413 children dead from measles in 2023

WHO estimates at least 34,300 measles and rubella cases in the first seven months of the year, up from 27,000 in 2022 (with 220 deaths). Critical issues include an overburdened health care system and low immunization rates. Need to strengthen vaccination campaign. AsiaNews sources: situation still "precarious" for a population experiencing a "painful crisis."

Sana'a (AsiaNews) - In the first seven months of the year there are at least 413 - but the real numbers could be even higher - the children who died of measles in Yemen, confirming a still critical humanitarian situation in the Arab nation battered by a long internal war and by proxy.

Local sources told AsiaNews, anonymously, confirm that economic, health and humanitarian "conditions" remain "precarious" and the population is experiencing a "painful crisis" that does not seem to end, despite the timid attempts of international diplomacy to reach a truce.

"As of July 31 of this year - explains a report by the World Health Organization (WHO) - the number of suspected cases of measles and rubella in Yemen has reached 34,300, while the deaths are at least 413". For the experts of the United Nations agency specialized in health issues, these are rapidly and progressively worsening figures compared to "the 27,000 cases and 220 deaths recorded throughout 2022".

The spread of these potentially lethal diseases - especially in a reality where the health situation presents numerous criticalities - comes in a context of strong deterioration.

Among the effects related to the conflict in Yemen, the WHO note explains, there is a serious "economic decline and low incomes, displacement combined with overcrowding in reception centers, together with an overloaded health system and low immunization rates".

The UN agency works closely with local health authorities and international partners, he adds, to "increase support for routine vaccination campaigns" which also concern measles, a highly contagious viral disease that mainly affects children.

It causes painful skin rashes, sore eyes, fever, muscle stiffness and a strong cough in those who contract the virus, with more serious effects in debilitated or at-risk individuals.

Yemen’s civil war began in September 2014 pitting pro-Iranian Houthi rebels against the country’s Saudi-backed government. After it intensified over the following months, in March 2015, Saudi Arabia intervened, leading a coalition of Arab countries.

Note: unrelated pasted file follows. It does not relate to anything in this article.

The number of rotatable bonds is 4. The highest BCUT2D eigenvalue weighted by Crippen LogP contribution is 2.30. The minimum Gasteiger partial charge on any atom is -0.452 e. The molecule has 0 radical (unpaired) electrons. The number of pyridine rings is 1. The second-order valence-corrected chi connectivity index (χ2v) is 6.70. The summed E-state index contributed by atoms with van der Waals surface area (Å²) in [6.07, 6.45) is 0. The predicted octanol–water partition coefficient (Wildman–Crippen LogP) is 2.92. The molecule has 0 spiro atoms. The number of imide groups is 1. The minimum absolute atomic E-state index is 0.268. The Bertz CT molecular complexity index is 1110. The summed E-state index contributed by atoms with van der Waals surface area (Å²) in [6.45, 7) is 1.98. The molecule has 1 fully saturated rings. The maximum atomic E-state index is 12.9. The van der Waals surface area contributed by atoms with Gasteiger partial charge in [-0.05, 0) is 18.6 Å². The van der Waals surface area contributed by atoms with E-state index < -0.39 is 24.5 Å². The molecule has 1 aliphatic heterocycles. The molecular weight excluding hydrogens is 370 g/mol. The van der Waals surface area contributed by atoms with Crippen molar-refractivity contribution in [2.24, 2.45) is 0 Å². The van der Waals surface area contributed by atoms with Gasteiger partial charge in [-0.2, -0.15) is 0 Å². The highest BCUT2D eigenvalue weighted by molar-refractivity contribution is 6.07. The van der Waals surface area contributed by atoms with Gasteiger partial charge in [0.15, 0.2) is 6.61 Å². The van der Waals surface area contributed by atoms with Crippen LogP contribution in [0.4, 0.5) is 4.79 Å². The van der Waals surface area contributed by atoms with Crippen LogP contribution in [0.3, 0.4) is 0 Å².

Nearly 400,000 people have died in more than eight years of fighting, making it the worst humanitarian crisis in the world according to the UN, compounded by the devastating effects of the COVID-19 pandemic with millions on the brink of starvation and children (11,000 dead) likely to suffer the consequences for decades.

More than three million Yemenis have become internally displaced, mostly surviving in extreme poverty, hunger and epidemics of various kinds, not the least cholera.

In a critical reality, the dearth of information regarding the impact of the epidemic on pregnant women, a high-risk category, becomes a source of further concern. According to WHO-Unicef estimates of national vaccination coverage for 2022, 27 percent of children under one year of age are not vaccinated for measles and rubella.

WHO representative in Yemen, Arturo Pesigan, points out that "the vaccination campaign should target all children under 10 years of age to be comprehensive and effective. However, funding shortages have eroded support and limited the target to children under five, a group with higher mortality rates."

Last year the UN agency oversaw the vaccination of about 913 thousand children from measles and rubella, with a coverage rate as of July 2023 of 65 percent. A national measles and rubella prevention campaign covering 1.2 million children under the age of five is planned for September.

(Unhcr Yemen photo)